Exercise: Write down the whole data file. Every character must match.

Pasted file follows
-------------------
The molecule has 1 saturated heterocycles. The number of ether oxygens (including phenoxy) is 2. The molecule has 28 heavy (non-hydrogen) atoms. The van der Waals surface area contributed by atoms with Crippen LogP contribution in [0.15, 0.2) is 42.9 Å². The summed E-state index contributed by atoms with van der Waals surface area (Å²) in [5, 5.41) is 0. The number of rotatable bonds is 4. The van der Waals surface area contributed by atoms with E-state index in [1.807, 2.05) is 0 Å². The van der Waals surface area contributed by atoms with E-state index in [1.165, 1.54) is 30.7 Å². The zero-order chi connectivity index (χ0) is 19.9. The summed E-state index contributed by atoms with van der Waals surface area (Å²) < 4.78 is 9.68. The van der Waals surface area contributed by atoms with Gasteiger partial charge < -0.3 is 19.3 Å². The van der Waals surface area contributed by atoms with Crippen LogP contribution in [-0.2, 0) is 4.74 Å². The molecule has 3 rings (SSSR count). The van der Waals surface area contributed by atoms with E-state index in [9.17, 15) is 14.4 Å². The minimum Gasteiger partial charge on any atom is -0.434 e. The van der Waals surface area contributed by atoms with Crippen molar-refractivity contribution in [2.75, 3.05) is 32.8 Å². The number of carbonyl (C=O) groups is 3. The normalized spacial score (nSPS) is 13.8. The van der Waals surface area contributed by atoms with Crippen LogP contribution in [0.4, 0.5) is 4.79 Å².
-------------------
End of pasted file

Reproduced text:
The molecule has 1 saturated heterocycles. The number of ether oxygens (including phenoxy) is 2. The molecule has 28 heavy (non-hydrogen) atoms. The van der Waals surface area contributed by atoms with Crippen LogP contribution in [0.15, 0.2) is 42.9 Å². The summed E-state index contributed by atoms with van der Waals surface area (Å²) in [5, 5.41) is 0. The number of rotatable bonds is 4. The van der Waals surface area contributed by atoms with E-state index in [1.807, 2.05) is 0 Å². The van der Waals surface area contributed by atoms with E-state index in [1.165, 1.54) is 30.7 Å². The zero-order chi connectivity index (χ0) is 19.9. The summed E-state index contributed by atoms with van der Waals surface area (Å²) < 4.78 is 9.68. The van der Waals surface area contributed by atoms with Gasteiger partial charge < -0.3 is 19.3 Å². The van der Waals surface area contributed by atoms with Crippen LogP contribution in [-0.2, 0) is 4.74 Å². The molecule has 3 rings (SSSR count). The van der Waals surface area contributed by atoms with E-state index in [9.17, 15) is 14.4 Å². The minimum Gasteiger partial charge on any atom is -0.434 e. The van der Waals surface area contributed by atoms with Crippen molar-refractivity contribution in [2.75, 3.05) is 32.8 Å². The number of carbonyl (C=O) groups is 3. The normalized spacial score (nSPS) is 13.8. The van der Waals surface area contributed by atoms with Crippen LogP contribution in [0.4, 0.5) is 4.79 Å².